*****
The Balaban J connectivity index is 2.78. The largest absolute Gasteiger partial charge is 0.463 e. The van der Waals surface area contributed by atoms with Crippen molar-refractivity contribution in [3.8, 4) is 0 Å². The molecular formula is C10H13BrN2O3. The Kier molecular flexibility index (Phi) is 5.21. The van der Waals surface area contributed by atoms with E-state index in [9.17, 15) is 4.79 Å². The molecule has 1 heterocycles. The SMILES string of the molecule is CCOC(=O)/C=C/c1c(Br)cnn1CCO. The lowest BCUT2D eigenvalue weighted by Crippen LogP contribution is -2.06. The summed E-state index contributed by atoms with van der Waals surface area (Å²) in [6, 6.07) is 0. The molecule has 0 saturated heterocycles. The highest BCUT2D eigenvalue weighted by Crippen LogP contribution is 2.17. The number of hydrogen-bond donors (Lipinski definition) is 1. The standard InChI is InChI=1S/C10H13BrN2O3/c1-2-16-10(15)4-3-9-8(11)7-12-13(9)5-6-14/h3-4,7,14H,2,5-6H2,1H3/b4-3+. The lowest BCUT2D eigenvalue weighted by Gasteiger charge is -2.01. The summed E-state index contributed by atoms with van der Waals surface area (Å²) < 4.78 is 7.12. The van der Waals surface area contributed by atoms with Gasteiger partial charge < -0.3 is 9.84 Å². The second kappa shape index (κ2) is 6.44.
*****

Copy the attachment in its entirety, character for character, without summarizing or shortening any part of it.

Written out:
The Balaban J connectivity index is 2.78. The largest absolute Gasteiger partial charge is 0.463 e. The van der Waals surface area contributed by atoms with Crippen molar-refractivity contribution in [3.8, 4) is 0 Å². The molecular formula is C10H13BrN2O3. The Kier molecular flexibility index (Phi) is 5.21. The van der Waals surface area contributed by atoms with E-state index in [9.17, 15) is 4.79 Å². The molecule has 1 heterocycles. The SMILES string of the molecule is CCOC(=O)/C=C/c1c(Br)cnn1CCO. The lowest BCUT2D eigenvalue weighted by Crippen LogP contribution is -2.06. The summed E-state index contributed by atoms with van der Waals surface area (Å²) in [6, 6.07) is 0. The molecule has 0 saturated heterocycles. The highest BCUT2D eigenvalue weighted by Crippen LogP contribution is 2.17. The number of hydrogen-bond donors (Lipinski definition) is 1. The standard InChI is InChI=1S/C10H13BrN2O3/c1-2-16-10(15)4-3-9-8(11)7-12-13(9)5-6-14/h3-4,7,14H,2,5-6H2,1H3/b4-3+. The lowest BCUT2D eigenvalue weighted by Gasteiger charge is -2.01. The summed E-state index contributed by atoms with van der Waals surface area (Å²) < 4.78 is 7.12. The van der Waals surface area contributed by atoms with Gasteiger partial charge < -0.3 is 9.84 Å². The second kappa shape index (κ2) is 6.44.